A third reason why I don’t believe the forecast in 2052 is because a model of this nature necessarily cannot model events that are important to ultimate collapse, but which happen on a smaller scale, and trigger cascading failures. An example might be oil depletion in Egypt, Syria, and Yemen. All of these countries were at one point oil exporters. They each now have substantial financial problems because of the loss of oil exports. The population of each of these countries has now grown, so there are now many more mouths to feed. Unfortunately, without oil exports, the financial situation is such that it is not possible to provide the level of food subsidies and other benefits that an oil exporter can provide. The result seems to be serious civil disorder that threatens to spread beyond the these countries own borders. See my post Oil and Gas Limits Underlie Syria’s Conflict. The 1972 Limits to Growth book warned readers that the report likely missed issues of this nature. The current book lacks such caveats.

A fourth issue is that the 2052 report is very much the work of a single individual, Jorgen Randers, while the earlier report was a committee report. Randers makes statements in the book that make it sound like he already knows the answer before he does the modeling. On page 61 he says,

I basically believe that we will see the same rate of technological and societal change over the next forty years as we have seen over the last forty years. That is because the drivers will be the same and the organization of global society is unlikely to change discontinuously.

Thus, Randers tells us he believes that he already knows that no swift change will take place. That is fine–unless the belief is based on a misunderstanding of real relationships.

On page 56, in a section called “The Deterministic Backbone,” Randers explains that some variables including population, industrial infrastructure, energy consumption, and GDP growth change very slowly, over periods of decades. With this view, methods are chosen so that none of these can change very quickly.

Oil Drum Posts by Dolores “Doly” Garcia

Dolores “Doly” Garcia published three posts on The Oil Drum related to versions of the model she was working on that ultimately was used in 2052. These posts are

A New World Model Including Energy and Climate Change Data (April 3, 2009)

New World Model – EROEI issues (Aug. 24, 2009)

An alternative version for three of the “key graphs” in IEA’s 2010 World Energy Outlook (July 7, 2011)

In these posts, especially in  New World Model – EROEI issues, Garcia explains why world energy supply now falls much more slowly than in the 1972 Limits to Growth scenarios. In her words, these are the three reasons:

  1. Renewable energy sources
  2. The decline of non-renewable energy sources follows a logistic curve. The exact equation is:Increase in production = 0.2*(fraction of fossil fuel remaining-0.5)*current production. .  . .
  3. Switching from some energy sources to others makes for a gentler, staged decline.

EROEI has only an effect on this last point, in that it’s the cause that drives the switching from one energy source to another.

What Doly Garcia is writing about is not exactly the model that is used in 2052–in fact she gives a range of outputs. But looking at the data from the spreadsheet associated with 2052, it is clear that some approach similar to this is being used. Using the revised approach, oil supply now declines relatively slowly, from an assumed peak in 2025 (Figure 1 and 2) and other fuels (coal, natural gas, renewables) rise in consumption relatively more quickly than in reports published by other forecasters (IEA World Energy Outlook, BP Energy Outlook, Exxon Mobil- A view to 2040). As noted in Figure 1 above, renewables ramp up very quickly.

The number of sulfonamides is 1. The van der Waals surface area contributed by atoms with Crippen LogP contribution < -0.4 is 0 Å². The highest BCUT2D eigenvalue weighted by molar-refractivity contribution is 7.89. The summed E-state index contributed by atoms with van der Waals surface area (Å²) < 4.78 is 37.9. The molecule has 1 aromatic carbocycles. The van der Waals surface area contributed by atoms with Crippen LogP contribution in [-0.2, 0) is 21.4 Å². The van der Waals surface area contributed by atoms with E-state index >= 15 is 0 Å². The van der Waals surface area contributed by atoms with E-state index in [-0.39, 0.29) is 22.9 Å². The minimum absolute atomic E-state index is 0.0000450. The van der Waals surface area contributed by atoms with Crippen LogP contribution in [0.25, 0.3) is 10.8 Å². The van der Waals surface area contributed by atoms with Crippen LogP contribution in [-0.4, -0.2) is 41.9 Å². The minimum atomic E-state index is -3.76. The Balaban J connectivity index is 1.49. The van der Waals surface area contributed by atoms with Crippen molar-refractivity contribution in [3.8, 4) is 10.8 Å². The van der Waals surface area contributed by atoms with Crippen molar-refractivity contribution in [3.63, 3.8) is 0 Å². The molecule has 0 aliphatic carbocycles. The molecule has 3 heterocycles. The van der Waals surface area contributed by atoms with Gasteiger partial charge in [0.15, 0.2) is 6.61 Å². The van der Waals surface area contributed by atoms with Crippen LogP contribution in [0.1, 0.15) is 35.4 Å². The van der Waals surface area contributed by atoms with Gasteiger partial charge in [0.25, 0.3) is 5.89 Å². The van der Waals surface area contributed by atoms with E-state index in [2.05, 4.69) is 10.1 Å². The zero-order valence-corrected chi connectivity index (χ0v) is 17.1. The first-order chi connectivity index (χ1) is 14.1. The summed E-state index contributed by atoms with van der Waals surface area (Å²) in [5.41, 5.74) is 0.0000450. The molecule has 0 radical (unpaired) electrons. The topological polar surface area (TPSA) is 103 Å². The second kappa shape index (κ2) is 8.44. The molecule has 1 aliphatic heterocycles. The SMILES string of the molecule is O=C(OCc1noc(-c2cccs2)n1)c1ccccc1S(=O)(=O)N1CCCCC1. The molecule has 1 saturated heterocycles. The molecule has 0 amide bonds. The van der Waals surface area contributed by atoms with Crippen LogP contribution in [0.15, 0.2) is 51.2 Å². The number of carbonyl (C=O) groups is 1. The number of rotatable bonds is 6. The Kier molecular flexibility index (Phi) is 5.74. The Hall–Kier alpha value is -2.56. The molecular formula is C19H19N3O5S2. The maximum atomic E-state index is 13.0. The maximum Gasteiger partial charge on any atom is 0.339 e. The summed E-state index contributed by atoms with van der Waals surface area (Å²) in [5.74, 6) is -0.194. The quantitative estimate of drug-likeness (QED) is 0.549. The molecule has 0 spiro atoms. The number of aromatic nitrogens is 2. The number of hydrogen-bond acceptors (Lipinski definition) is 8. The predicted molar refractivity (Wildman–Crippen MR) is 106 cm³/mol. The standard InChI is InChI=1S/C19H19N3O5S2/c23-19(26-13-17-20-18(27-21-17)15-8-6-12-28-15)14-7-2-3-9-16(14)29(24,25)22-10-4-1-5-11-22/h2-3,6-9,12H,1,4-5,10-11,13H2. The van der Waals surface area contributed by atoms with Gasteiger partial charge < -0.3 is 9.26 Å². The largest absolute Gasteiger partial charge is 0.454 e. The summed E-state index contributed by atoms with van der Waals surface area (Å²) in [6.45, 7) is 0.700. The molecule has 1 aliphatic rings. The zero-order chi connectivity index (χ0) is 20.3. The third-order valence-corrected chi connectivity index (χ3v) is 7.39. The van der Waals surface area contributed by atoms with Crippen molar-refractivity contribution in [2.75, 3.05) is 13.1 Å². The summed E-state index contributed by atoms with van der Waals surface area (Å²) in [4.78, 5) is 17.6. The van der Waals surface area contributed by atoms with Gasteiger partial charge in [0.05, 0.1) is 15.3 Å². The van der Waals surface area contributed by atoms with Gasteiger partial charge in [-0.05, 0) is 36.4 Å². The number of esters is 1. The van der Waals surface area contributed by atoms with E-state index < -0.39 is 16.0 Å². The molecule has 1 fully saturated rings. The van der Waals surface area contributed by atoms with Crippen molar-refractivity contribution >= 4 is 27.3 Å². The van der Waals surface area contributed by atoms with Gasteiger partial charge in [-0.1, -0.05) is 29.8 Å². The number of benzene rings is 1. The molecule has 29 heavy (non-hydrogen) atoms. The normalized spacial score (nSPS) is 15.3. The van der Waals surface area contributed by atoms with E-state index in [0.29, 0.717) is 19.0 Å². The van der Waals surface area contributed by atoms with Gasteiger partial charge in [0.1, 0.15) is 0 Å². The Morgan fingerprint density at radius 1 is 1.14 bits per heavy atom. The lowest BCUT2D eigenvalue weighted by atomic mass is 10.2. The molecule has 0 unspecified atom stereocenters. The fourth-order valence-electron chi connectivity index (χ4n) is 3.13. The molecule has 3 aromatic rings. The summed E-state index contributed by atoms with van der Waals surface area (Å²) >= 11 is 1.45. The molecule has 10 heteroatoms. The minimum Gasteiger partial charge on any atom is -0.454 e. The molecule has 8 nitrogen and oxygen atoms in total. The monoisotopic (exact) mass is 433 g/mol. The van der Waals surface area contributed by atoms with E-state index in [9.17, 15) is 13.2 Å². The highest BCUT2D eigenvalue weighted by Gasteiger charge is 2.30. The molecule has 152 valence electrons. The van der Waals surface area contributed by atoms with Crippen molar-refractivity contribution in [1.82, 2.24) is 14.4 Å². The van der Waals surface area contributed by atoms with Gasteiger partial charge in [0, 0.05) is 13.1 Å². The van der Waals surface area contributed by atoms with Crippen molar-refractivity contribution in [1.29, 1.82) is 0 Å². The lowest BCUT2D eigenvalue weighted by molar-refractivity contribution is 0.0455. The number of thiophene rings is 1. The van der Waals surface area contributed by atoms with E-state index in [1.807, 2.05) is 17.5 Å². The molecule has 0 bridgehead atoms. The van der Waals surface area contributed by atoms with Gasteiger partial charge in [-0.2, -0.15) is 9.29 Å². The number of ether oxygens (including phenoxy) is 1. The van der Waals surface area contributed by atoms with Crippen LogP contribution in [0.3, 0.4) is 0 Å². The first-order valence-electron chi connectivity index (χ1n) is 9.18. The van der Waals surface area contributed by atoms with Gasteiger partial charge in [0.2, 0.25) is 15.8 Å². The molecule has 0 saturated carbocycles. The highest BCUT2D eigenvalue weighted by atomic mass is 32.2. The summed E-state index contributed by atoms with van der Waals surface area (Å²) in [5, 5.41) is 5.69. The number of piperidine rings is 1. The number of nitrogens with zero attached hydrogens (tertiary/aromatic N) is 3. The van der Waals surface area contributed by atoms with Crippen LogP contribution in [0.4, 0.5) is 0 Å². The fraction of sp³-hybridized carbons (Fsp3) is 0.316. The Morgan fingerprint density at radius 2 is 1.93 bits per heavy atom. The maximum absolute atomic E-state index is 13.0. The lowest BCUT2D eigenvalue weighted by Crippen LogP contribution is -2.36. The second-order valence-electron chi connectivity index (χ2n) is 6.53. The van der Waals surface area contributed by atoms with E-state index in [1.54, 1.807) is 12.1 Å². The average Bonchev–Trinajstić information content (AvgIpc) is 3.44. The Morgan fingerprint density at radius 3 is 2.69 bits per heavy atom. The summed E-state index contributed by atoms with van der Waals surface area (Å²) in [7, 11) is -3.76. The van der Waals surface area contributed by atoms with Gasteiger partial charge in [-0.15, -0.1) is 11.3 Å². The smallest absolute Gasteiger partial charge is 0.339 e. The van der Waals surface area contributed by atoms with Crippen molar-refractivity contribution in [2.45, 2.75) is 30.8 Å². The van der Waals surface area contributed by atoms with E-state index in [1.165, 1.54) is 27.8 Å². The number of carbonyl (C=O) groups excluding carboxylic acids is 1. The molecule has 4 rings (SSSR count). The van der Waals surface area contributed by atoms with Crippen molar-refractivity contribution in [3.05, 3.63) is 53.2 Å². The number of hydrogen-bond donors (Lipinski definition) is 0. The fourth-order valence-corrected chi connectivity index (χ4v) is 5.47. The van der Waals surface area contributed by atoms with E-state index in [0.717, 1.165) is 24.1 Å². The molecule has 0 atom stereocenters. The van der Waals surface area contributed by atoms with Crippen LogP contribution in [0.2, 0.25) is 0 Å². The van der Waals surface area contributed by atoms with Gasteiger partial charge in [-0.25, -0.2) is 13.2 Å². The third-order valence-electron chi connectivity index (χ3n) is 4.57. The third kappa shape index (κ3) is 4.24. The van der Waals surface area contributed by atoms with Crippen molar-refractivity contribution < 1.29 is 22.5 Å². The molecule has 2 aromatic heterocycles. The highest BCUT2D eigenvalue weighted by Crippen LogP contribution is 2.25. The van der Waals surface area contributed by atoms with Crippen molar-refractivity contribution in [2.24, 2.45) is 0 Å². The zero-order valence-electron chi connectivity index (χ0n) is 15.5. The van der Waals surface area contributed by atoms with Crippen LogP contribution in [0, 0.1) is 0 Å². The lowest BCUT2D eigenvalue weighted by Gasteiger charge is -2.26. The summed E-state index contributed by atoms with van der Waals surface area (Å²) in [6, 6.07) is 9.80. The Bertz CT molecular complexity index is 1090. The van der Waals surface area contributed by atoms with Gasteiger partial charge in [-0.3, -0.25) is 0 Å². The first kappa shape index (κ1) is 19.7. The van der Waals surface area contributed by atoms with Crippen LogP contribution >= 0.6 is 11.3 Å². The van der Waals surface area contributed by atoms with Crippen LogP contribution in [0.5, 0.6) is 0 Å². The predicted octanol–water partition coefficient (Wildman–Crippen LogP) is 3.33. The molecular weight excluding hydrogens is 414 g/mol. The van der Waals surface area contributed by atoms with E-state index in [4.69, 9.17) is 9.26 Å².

Figure 2. Energy Consumption to 2050, based on spreadsheet data from

Assuming that oil supply will follow the logistic curve on the down-slope, as well as assuming easy switching among fuels and a rapid ramp-up of renewables is basically assuming a best-possible outcome. It is basically assuming that a shortfall of oil won’t be a problem, because there will be a way around it–substitution and new fuel sources, until investment capital runs short.

I wrote a post recently called Stumbling Blocks to Figuring Out the Real Oil Limits Story, in which I talked about the common (incorrect) belief of many that M. King Hubbert  claimed the downslope of world oil supply would follow a slow curve, such as the logistic. As far as I know, he claimed no such thing. When population has risen because of the use of these resources, even a slowdown in supply is a huge problem, as we recently witnessed with the Great Recession that accompanied the 2008 run-up in oil prices.

There are some situations where such a logistic curve might be appropriate, for example, if we can make electric-plug in cars as cheaply as oil powered cars, and we don’t need to change over to plug-in electric cars until the oil-powered cars wear out, so we don’t have extra costs. But in general, there is no reason to expect a logistic curve on the decline. What I said in the post linked above is

If there is not a perfect substitute for oil or fossil fuels, the situation is vastly different from what Hubbert pictured. If oil supply drops (perhaps in response to a drop in oil prices), the world economy must quickly adjust to a lower energy supply, disrupting systems of every type. The drop-off in oil as well as other fossil fuels is likely to be much faster than the symmetric Hubbert curve would suggest.

In the above discussion, Doly Garcia mentions that the distribution of energy is determined based upon Energy Return on Energy Invested (EROEI). These are values calculated by Dr. Charles Hall and various others with respect to the amount of energy needed to create new energy, with the idea that the types of fuels that need relatively less energy for new production will be exploited first.